The third sense of the miracle of birth belongs to the baby itself. All of us were born—you wouldn’t be reading and I wouldn’t be writing this otherwise—but most will have forgotten the experience. Hardly surprising, given the evidence that earliest memories tend to come from the age of three. True, we can consult a huge amount of literature about childbirth, but it’s mostly to do with the birth of other people. Even if your own birth was meticulously documented, such objective accounts hardly replace the subjective report that would be so valuable to have. This remains chronically elusive, and yet some people testify that they continue into much later life to dream about their own birth, a fact worth dwelling on in case these dreams give a clue as to the paradoxically forgettable experience of what is most seminal in our lives.
Birth dreams are not quite the same as memories, and leave a shadowy, sentic
impression, more a feeling than an image; people speak of a sensation of pressure on the head, for example. Nor are they like such common dreams as being naked in public, which are painfully clear. These so-called birth dreams resemble occlusions of the soul, dark spots on the psyche that, like animals at night, just about stand out from the darkness that surrounds them. For these reasons, birth dreams correspond to what Plato called anamnesis
, which, as the word suggests, is pretty much the opposite of amnesia. Except there’s a crucial distinction, for Plato, between remembering and not forgetting: the latter harbors experiences in the mind without putting them in its grasp. This is anamnesis, and it’s likely that birth dreams fall into this category: a not-forgetting, as opposed to a clear recollection, of what’s beyond one’s conscious reach. The memory of birth is gone, yet not completely lost.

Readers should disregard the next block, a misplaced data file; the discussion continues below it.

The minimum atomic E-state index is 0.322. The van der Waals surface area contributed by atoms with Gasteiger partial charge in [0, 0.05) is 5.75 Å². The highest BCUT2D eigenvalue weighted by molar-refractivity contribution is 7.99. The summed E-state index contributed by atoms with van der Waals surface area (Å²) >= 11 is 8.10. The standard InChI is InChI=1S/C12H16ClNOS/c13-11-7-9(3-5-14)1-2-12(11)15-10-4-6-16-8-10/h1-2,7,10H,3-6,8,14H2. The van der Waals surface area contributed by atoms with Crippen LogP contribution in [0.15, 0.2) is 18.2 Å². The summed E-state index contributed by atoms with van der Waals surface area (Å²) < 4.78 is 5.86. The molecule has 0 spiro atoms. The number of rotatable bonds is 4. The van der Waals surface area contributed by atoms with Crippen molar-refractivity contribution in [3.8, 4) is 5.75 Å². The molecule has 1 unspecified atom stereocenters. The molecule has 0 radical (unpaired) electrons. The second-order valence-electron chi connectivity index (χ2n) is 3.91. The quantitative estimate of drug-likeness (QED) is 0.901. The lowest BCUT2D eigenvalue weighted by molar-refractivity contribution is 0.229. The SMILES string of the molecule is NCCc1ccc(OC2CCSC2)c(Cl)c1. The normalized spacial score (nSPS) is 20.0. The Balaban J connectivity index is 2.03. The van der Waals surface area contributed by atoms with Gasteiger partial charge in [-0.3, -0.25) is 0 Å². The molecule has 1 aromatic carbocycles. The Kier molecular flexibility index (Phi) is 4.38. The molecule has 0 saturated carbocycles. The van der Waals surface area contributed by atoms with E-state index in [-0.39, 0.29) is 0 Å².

Perhaps that’s not so extraordinary. Why wouldn’t you preserve, somewhere in your being, as in a fossil record, the trace of its founding event? To efface it would be weirder. It does imply, however, that whatever our age, we carry the whole of our biological past in the present, like a walking palimpsest of experience, or a cliff face in which each stratum, as you go down, speaks to an epoch older than the one above, and all are on show. If under the category of anamnesis Plato says you can intuit things you don’t remember experiencing, or re-cognize what was never cognized the first time around, then being born provides the perfect material for it. It was an event that came upon you without you even knowing. It’s in this that the miracle consists, the surprise from nowhere that inaugurates who you are.
To others, however, the miracle of birth is misery, the gift of life a curse, and with this we meet the empiricist’s bête noire: existentialism. Whereas empiricism calls for vigilance over the detail of what is, existentialism draws the grandest conclusions about what is and is not; it treks beyond the annotating of activity in the foothills of experience to the high ground of generalization and the sweeping panoramas it affords. Take Jean-Paul Sartre, who would have said that being born is a poisoned chalice, because it offers you life but withholds the meaning to go with it, like winning a sports car and immediately losing the keys. For a start, being born was entirely out of your hands—the very origin of your life, and you didn’t have a say in it! Birth happens to you, rather than your determining it, and that leaves you affronted by the arbitrariness of your own existence, which, in any case, could already be reduced to the chance encounter nine months earlier of Joe Sperm an...